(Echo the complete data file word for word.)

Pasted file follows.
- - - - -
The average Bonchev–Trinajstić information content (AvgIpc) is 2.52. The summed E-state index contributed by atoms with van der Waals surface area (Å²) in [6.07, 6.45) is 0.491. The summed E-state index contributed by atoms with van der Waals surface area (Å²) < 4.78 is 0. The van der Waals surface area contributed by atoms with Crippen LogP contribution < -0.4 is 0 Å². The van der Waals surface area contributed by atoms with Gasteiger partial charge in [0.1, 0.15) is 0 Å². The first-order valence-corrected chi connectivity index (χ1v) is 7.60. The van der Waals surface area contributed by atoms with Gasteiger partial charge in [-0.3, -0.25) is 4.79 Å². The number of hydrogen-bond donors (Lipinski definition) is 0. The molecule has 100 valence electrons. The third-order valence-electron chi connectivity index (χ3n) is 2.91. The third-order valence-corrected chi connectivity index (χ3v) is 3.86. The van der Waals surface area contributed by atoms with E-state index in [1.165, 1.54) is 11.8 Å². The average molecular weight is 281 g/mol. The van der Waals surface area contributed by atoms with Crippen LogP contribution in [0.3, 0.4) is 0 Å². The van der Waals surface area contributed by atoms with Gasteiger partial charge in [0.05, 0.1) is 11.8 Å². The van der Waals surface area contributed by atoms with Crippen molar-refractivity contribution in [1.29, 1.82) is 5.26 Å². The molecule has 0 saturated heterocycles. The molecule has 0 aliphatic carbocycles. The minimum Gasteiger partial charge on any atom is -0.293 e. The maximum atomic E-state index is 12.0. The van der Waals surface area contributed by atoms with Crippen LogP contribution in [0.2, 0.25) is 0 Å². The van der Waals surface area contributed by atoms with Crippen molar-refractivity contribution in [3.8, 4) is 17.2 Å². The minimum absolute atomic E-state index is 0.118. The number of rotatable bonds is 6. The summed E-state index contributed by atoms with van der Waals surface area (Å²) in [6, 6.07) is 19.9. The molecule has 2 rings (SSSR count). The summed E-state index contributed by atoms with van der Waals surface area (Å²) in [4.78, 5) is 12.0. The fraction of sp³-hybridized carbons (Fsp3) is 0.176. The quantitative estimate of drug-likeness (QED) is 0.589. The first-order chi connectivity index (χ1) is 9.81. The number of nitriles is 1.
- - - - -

The average Bonchev–Trinajstić information content (AvgIpc) is 2.52. The summed E-state index contributed by atoms with van der Waals surface area (Å²) in [6.07, 6.45) is 0.491. The summed E-state index contributed by atoms with van der Waals surface area (Å²) < 4.78 is 0. The van der Waals surface area contributed by atoms with Crippen LogP contribution < -0.4 is 0 Å². The van der Waals surface area contributed by atoms with Gasteiger partial charge in [0.1, 0.15) is 0 Å². The first-order valence-corrected chi connectivity index (χ1v) is 7.60. The van der Waals surface area contributed by atoms with Gasteiger partial charge in [-0.3, -0.25) is 4.79 Å². The number of hydrogen-bond donors (Lipinski definition) is 0. The molecule has 100 valence electrons. The third-order valence-electron chi connectivity index (χ3n) is 2.91. The third-order valence-corrected chi connectivity index (χ3v) is 3.86. The van der Waals surface area contributed by atoms with E-state index in [1.165, 1.54) is 11.8 Å². The average molecular weight is 281 g/mol. The van der Waals surface area contributed by atoms with Crippen LogP contribution in [0.3, 0.4) is 0 Å². The van der Waals surface area contributed by atoms with Gasteiger partial charge in [0.05, 0.1) is 11.8 Å². The van der Waals surface area contributed by atoms with Crippen molar-refractivity contribution in [1.29, 1.82) is 5.26 Å². The molecule has 0 saturated heterocycles. The molecule has 0 aliphatic carbocycles. The minimum Gasteiger partial charge on any atom is -0.293 e. The maximum atomic E-state index is 12.0. The van der Waals surface area contributed by atoms with Crippen LogP contribution in [0.2, 0.25) is 0 Å². The van der Waals surface area contributed by atoms with Crippen molar-refractivity contribution in [3.8, 4) is 17.2 Å². The minimum absolute atomic E-state index is 0.118. The number of rotatable bonds is 6. The summed E-state index contributed by atoms with van der Waals surface area (Å²) in [6, 6.07) is 19.9. The molecule has 2 rings (SSSR count). The summed E-state index contributed by atoms with van der Waals surface area (Å²) in [4.78, 5) is 12.0. The fraction of sp³-hybridized carbons (Fsp3) is 0.176. The quantitative estimate of drug-likeness (QED) is 0.589. The first-order chi connectivity index (χ1) is 9.81. The number of nitriles is 1.